3) Regarding asset prices etc.. technology development, AI, automation etc may affect the prices deflationary, but not uniformly across all assets/articles. Looking at last 30-50 years we can also observe how the prices of different classes of products and services developed - some got cheaper, some more expensive... and this development is not uniform across the states and the continents. So in this sense, could the depreciation in (some) prices be considered as an analogous of growth? If price deflation is faster than wage stagnation/degrowth, then in effect purchase power still could be considered as rising, right? How we then relate GDP as a measure to that? If we implement some automation which reduces prices, it might affect GDP by lowering official numbers, as the costs/prices decrease.. but in practice, it brings the benefit to the people. Hence, is GDP good measure to describe growth?

    ReplyDelete
  6. (continuation)

    4) One further issue in this case is the debt.. for instance Austria recently sold its 100-years bonds with coupon of some 1.2%. While seeming absurd now, maybe these 1.2% matched with long-term deflationary movements in prices would actually represent a solid yield in 100 years? I recently watched one video of Stephanie Kelton on MMT (which is not so "modern" as the idea exists since 100 years). In this video she very interestingly demonstrated how all this debt and treasuries etc could be addressed by MMT.. simply by issuing the money. I do not know how this could in practice work but she was not seeming worried about debt at all.

    5) Regarding world population and middle class growth, currently there are many Chinese-led initiatives implemented worldwide. Some authors mention Africa is a "future China" of the world, as China has many activities and investments there.
    Do you think that some couple of hundred of millions of people in Africa could become new consumers (middle class) tomorrow, similarly as China did in last decade?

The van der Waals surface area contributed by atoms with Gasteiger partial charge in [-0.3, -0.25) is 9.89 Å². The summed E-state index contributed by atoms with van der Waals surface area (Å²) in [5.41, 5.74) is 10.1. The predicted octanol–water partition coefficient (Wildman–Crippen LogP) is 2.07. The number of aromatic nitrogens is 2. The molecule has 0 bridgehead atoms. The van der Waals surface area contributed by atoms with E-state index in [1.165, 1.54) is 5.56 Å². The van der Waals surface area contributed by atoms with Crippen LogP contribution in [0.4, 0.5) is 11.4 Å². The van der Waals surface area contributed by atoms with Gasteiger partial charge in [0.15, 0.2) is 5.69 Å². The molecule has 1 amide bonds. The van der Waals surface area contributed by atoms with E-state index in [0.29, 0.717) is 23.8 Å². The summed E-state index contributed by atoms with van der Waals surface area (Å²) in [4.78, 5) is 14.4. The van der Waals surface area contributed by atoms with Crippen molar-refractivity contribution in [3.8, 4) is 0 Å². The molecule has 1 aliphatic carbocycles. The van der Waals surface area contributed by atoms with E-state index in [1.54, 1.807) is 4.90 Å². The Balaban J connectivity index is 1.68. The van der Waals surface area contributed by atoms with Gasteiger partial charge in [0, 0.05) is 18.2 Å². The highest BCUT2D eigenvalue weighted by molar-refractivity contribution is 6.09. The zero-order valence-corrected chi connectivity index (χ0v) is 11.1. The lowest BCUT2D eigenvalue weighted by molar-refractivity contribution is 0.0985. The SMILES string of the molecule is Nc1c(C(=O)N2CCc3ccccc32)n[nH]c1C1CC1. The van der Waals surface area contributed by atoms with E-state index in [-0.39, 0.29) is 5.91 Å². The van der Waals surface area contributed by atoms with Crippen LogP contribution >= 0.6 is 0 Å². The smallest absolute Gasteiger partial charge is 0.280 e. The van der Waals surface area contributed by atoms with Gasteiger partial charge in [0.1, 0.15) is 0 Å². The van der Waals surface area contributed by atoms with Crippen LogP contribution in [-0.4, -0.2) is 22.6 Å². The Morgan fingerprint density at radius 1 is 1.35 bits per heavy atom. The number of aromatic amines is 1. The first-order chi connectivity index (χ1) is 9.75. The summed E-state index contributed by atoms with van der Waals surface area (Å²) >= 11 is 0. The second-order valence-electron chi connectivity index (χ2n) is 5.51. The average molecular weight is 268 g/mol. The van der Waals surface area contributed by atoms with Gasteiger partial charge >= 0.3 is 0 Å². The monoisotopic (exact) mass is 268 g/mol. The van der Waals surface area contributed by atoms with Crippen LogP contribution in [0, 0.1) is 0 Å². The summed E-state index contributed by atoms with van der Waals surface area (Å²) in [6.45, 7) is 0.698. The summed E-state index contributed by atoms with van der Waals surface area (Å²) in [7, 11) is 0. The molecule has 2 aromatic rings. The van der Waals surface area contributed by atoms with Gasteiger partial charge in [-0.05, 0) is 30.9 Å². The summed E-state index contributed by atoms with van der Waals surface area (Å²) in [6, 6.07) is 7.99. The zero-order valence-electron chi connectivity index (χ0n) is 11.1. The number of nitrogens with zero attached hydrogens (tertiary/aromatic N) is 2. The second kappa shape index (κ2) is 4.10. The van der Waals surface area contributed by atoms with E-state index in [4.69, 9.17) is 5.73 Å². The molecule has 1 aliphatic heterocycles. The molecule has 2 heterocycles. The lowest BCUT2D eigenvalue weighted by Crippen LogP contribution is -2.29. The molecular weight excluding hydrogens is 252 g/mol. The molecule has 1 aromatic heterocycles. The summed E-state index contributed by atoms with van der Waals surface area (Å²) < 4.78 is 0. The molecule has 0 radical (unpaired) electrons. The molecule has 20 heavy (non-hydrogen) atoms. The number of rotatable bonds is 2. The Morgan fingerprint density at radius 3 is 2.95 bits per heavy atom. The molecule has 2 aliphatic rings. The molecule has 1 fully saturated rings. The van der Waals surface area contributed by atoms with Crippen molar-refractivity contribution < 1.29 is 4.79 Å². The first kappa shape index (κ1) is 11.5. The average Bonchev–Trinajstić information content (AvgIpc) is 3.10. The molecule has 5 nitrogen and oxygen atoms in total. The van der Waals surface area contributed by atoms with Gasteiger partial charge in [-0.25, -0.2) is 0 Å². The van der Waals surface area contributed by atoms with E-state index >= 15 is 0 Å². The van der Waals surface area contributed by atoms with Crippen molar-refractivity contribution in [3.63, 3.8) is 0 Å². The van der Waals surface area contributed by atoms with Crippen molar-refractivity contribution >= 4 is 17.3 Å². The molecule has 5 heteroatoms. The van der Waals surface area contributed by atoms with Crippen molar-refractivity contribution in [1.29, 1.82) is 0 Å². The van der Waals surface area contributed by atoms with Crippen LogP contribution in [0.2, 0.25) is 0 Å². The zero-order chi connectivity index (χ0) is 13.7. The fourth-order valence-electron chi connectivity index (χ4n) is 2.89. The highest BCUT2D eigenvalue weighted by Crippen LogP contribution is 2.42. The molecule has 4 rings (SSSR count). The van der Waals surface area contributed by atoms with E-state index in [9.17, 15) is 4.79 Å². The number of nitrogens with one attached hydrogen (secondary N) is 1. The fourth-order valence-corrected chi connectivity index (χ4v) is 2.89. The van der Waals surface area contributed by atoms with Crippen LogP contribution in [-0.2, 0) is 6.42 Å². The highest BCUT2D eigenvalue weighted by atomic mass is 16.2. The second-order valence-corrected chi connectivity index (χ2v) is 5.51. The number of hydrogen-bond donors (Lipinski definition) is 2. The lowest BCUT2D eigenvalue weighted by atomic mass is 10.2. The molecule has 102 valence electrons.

In global terms, we actually might expect the slight increase of global consumers. The issue is that this increase will be mostly driven in Asia and Africa, and Western Europe and North America are problably to expect further decline and decrease. So I see this decline more as an issue of western nations than a global issue. The transfer of power and innovation is currently flowing from the west to the east, and this could, together with the demographic issues you write on, have devastating effect on western economies. Those other countris on the other and have, amid negative demographic tendencies being present there as well, higher potential to increase consumer class, and hence impact growth.

    6) Speaking about technological developments, 15 years ago not many people would believe that companies like Facebook or Amazon would reach current valuations. Facebook basically created a new market and a big chunk of consumers worldwide by monetizing the attention and free time of its users to "produce" "something", which is at the end a form of consumerism and a market worth billions.
    Depending on the development of future policies and the development of degree of work-life balance in the furture, it might not be impossible to imagine scenarios where we have decreasing prices (due to automation), decreasing work (due to automation) and increasing free time (again automation), which can furhter lead to increase of consumerism. These are only general thoughts.. ofcourse many things depend on will the future society look more like middle-age feudal or will take some other direction...


    I actually provided many comments and understand if you do not have time to answer but maybe you could address some of the mentioned points/topics in some of your future articles.

    ReplyDelete
    Replies
    1. Hey Bojan,

      the overriding point I'm making is demand at prices that make production worthwhile is set to only continue declining. Automation, autonomous/robotization all create greater output and further reduce consumptive capacity.
      Cheers
      CH

      Delete
  7. There are many variables that this article does not account for.
    1. Automation; a reduced population is preferred to keep wages higher.
    2. New resources that reduce the cost of living;
    3. Conservation; Who needs growth when conservation can give the same or better benefits
    4. New laws to decentralise power and break up monopolies. This increases employment to do smaller pieces of current jobs. Especially accounting jobs.
    5. New Tech that revolutionizes current money, work, & investment. Bitcoin?
    Mr. Hamilton we are trained monkeys in an invisible cage. We have to think outside the box which modern economic education has created.

    ReplyDelete
    Replies
    1. I prefer to think of myself as an untrained monkey in a visible cage...

      I believe I've gone into most of these in previous articles but the point still stands, that demand (at prices that make production profitable) will only continue to decline. Most the points you make only push demand lower against rising capacity.
      cheers

      Delete